CAREER

Thumbs Up for a ‘Heads Up’

By Phyllis Ehrlich
Group Vice President, Spectrum Reach

Thumbs Up for a Heads UpThis week I encountered a situation that reminded me of the importance of thoughtful business communication. During a late afternoon group leadership video call, I learned about a departmental reorganization that was going to significantly impact my new Client Success team and me. Without any input or advance notice, some of my most trusted and favorite business partners were no longer going to support me. My heart sank, and blood rushed to my face. I could barely contain my surprise and initial disappointment, which was quickly followed by anger. The rest of the half hour call seemed interminable.

THE IMPORTANCE OF A HEADS UP

After the call ended, I quickly picked up the phone and called the department leader to express my initial concerns. For weeks I had been asking for clarity and was coyly told news was coming soon. He reassured me that my team was actually being given additional support and that my trusted business partners would still be able to lean in as needed. After thinking about it overnight, what really bothered me was the lack of a courtesy heads up. How could a close colleague for the last 10 years have not given me advance notice about the announcement and the changes he knew were going to be a significant change in personnel supporting my team?

DON’T REACT TOO QUICKLY

In retrospect, it would have been better to absorb the news before quickly making the first phone call. Generally acting or reacting too quickly to surprising news or changes is not a wise idea. Take a deep breath and look at the situation from both or even multiple points of view. Always place yourself in the other person’s shoes. How will the announcement affect them? Sometimes communicating difficult decisions, especially if made by more senior leaders, is not easy for the person having to deliver the news.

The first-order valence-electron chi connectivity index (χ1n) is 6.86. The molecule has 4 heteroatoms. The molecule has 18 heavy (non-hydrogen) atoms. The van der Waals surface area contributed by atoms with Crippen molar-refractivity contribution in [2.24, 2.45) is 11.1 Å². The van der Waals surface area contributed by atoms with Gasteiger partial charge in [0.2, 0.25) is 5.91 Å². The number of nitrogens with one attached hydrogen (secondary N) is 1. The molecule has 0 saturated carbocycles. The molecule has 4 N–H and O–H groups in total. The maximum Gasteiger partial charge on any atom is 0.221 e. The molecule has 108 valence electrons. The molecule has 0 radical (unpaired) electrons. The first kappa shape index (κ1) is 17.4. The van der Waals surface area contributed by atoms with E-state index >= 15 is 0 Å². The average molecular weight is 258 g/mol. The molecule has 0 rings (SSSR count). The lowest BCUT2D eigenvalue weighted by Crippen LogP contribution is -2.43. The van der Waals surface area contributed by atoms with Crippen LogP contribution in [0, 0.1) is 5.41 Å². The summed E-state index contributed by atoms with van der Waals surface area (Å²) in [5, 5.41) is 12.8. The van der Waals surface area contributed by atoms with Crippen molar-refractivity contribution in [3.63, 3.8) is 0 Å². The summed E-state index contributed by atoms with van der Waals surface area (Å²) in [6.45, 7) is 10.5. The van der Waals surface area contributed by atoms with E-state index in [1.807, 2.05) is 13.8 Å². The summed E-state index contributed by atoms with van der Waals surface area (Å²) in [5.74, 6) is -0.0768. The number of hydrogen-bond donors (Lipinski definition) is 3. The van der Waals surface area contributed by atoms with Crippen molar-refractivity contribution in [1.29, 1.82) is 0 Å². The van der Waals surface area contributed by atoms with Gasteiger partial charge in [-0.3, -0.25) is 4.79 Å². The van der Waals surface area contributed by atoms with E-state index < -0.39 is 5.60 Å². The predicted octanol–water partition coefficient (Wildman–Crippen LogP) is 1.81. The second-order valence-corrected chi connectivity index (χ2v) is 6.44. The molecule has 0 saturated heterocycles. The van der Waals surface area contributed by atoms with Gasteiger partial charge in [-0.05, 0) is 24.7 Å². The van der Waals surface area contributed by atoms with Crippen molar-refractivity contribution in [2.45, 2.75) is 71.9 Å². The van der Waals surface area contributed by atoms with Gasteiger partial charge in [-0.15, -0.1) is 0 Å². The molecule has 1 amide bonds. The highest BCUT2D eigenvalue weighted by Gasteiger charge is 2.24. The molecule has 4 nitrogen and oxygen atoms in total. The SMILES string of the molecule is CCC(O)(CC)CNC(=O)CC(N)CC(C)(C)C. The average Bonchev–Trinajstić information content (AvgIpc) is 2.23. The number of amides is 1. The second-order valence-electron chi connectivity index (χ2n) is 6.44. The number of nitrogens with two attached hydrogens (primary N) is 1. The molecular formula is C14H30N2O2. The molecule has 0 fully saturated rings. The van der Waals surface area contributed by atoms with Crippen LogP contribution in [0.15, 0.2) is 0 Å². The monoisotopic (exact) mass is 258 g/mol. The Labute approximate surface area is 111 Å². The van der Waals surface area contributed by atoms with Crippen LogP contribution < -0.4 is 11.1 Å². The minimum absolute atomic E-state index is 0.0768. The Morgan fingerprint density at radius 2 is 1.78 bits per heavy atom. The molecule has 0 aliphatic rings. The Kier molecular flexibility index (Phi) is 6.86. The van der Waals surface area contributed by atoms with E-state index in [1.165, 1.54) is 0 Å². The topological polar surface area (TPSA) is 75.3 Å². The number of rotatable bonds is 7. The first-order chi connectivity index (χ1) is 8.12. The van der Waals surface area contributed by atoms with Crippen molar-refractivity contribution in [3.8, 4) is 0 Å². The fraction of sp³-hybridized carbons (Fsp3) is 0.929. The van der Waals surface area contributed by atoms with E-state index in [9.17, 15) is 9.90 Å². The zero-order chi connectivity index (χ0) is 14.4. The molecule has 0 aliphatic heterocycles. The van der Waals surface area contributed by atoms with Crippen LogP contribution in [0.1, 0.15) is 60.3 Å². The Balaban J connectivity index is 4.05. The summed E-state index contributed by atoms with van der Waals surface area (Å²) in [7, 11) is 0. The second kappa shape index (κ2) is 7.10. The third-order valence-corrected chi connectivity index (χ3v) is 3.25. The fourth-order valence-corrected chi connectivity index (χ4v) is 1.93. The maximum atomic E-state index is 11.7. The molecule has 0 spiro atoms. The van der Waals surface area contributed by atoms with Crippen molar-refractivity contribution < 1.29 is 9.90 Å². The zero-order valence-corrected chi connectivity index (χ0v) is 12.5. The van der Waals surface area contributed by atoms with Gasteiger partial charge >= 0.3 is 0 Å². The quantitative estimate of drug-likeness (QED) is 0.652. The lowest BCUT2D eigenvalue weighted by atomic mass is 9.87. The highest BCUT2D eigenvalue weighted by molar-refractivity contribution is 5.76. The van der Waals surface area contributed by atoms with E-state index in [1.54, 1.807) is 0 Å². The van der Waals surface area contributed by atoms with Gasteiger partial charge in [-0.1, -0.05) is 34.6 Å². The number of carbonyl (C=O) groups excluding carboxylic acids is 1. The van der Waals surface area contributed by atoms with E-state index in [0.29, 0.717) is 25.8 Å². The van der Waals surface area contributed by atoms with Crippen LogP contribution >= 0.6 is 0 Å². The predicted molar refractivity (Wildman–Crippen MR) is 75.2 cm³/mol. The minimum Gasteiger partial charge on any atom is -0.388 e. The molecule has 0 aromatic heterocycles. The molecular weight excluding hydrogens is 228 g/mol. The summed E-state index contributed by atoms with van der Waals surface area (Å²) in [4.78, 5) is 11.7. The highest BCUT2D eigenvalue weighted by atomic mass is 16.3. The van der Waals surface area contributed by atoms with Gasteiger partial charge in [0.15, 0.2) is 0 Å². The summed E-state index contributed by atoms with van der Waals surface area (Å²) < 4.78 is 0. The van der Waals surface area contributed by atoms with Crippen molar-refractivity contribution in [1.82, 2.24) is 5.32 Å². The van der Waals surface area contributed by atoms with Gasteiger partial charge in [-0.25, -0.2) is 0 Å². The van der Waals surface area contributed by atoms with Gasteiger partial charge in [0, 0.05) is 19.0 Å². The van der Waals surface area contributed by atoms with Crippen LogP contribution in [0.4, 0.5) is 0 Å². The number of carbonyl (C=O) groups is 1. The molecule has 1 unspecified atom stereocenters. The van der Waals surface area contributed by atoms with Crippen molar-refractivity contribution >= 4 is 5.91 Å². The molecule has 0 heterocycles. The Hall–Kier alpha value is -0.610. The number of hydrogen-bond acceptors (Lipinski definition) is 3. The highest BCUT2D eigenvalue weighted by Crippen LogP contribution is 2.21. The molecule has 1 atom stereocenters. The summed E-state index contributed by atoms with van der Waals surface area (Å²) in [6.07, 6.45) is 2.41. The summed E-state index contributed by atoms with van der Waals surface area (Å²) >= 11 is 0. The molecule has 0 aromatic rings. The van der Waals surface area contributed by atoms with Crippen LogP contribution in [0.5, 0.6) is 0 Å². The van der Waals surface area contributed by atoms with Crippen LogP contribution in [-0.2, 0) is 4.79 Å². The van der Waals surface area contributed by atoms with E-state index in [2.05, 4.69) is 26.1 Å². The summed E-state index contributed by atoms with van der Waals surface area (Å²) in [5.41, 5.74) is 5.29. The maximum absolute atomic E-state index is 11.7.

CLEAR THE AIR

The next morning I scheduled time with my colleague to clear the air. If he had reached out before the group call, my initial reaction would have been different. It would have reinforced our trust as well as given me time to privately process the news.

One-on-one real conversations (not email or texts) go a long way to build and strengthen business relationships. They are especially important as many of us work virtually and need to make a concerted effort to stay connected with key colleagues and partners.

It is truly amazing how much power you have in guiding the narrative with your colleagues by thinking first and coming up with a strategy to address potential conflicts. The result is most gratifying to say the least.

And don’t forget: You can use the same approach in your personal life to strengthen important relationships with family and friends.

Phyllis Ehrlich
Phyllis Ehrlich
Group Vice President at Spectrum Reach

Phyllis Ehrlich has dedicated her life’s work to igniting businesses, transforming teams, and championing rising talent and leaders. She is currently Group Vice President of Spectrum Reach, the advertising sales division of Charter Communications, where she created and leads a specialized team dedicated to supporting top-level clients from Madison Avenue to Main Street. Phyllis is also a Certified Professional Coach and an alumna of Women in Cable & Telecommunications’ Betsy Magness Leadership Institute and Cable Executive Management Program at Harvard Business School.

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